1 Corinthians 1:12-13 says, "…12What I mean is this: Individuals among you are saying, “I follow Paul”, “I follow Apollos”, “I follow Cephas” or “I follow Christ”. 13IS CHRIST DIVIDED? WAS PAUL CRUCIFIED FOR YOU? Were you baptized into the name of Paul?"
In 1 Cor. 1:12-13, Paul was clearly condemning the use of any other name beside Jesus Christ in water baptism. The words, "IS CHRIST DIVIDED" and "WAS PAUL CRUCIFIED FOR YOU" provides clear evidence that no Christian believer is to be baptized into any name other than CHRIST who "WAS CRUCIFIED FOR YOU". Therefore, the Evangelical Trinitarian argument that water baptism is not a necessary part of the gospel is lame and unscriptural.
Jesus himself proved that his name is the name of God the Father when he prayed, "Holy Father, keep them THROUGH YOUR NAME, THE NAME WHICH YOU HAVE GIVEN ME" (John 17:11; see also John 5:43; Jeremiah 24:5-6; Isaiah 9:6; Phil. 2:9). Since Jesus is clearly the Father's Name (Yahweh Saves), there can only be one name of the Father and the Son we are to be baptized into, the name of Jesus (Yahweh Saves). Thus, Matthew 28:19 enunciates the command to baptize in the singular name of the Father and Son which was clearly invoked as Jesus Christ in Acts 2:38.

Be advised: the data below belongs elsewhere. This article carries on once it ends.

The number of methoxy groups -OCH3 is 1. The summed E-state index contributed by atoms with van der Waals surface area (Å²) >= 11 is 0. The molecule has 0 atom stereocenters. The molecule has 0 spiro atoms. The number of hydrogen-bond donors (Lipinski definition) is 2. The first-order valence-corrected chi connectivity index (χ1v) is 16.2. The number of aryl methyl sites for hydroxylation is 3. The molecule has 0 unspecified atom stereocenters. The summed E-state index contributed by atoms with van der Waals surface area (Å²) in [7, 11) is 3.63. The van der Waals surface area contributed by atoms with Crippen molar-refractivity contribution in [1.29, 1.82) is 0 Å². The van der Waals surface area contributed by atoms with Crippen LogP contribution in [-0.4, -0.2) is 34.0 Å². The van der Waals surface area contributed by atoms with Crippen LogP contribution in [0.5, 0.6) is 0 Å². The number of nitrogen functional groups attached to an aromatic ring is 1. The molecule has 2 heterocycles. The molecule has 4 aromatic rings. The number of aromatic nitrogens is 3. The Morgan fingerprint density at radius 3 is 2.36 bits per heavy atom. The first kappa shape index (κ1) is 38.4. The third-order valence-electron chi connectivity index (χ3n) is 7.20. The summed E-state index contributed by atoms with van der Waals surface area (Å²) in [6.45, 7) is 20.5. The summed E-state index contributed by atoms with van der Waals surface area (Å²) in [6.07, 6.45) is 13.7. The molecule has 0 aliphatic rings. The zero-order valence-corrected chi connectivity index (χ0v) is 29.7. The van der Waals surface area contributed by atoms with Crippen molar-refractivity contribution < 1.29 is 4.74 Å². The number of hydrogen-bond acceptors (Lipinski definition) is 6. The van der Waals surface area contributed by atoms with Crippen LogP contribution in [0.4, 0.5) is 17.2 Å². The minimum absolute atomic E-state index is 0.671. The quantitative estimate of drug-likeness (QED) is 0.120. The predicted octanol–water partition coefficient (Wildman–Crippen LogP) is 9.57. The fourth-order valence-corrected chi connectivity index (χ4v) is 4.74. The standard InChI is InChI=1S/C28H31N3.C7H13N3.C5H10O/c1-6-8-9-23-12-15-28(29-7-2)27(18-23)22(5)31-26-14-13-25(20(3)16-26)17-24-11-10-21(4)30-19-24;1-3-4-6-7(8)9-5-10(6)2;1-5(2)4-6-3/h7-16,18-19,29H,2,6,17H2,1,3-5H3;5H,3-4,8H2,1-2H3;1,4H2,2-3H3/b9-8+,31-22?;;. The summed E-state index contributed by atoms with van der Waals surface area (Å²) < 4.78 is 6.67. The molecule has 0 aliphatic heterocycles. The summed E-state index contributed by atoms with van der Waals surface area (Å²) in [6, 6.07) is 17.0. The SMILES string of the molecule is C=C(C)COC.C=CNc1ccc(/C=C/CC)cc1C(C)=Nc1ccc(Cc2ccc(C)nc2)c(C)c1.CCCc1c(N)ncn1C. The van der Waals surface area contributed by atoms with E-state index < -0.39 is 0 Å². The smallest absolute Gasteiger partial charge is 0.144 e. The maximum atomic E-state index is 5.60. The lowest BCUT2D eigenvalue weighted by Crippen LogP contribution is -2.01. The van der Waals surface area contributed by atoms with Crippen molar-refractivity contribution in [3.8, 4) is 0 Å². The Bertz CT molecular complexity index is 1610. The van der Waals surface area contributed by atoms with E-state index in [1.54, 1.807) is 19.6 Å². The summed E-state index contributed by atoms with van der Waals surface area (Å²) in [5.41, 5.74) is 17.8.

Trinitarian apologists often emphasize that not all baptisms in the book of Acts were conducted with the same word for word verbatim formula in order to suggest that the invocation of the name of Jesus is somehow not necessary.
Trinitarian apologist Tim Martin
Trinitarian apologist Tim Martin made this allegation in his lecture against the necessity of baptism in Jesus Name.
Play YouTube video from 20:24 - 20:43 - https://youtu.be/cO4rWigb87A
Few if any knowledgeable Oneness apologists would suggest that there must be an exact word for word verbatim formula when invoking the name of Jesus in water baptism other than saying “the Lord Jesus” or “the name of Jesus Christ”. The Acts Church baptized either in the name of Jesus Christ or in the name of the Lord Jesus because either "Christ" or "Lord" always accompanied the name of "Jesus" in water baptism to clearly identify the name of the Jesus person we are to be baptized into. Since no human being other than Jesus “the Lord” as Jesus the “Christ” is the true Messiah, the apostles and evangelists of the early church always used either “Christ” or “Lord” along with invoking the name of Jesus in water baptism to annunciate the true Jesus person they invoked.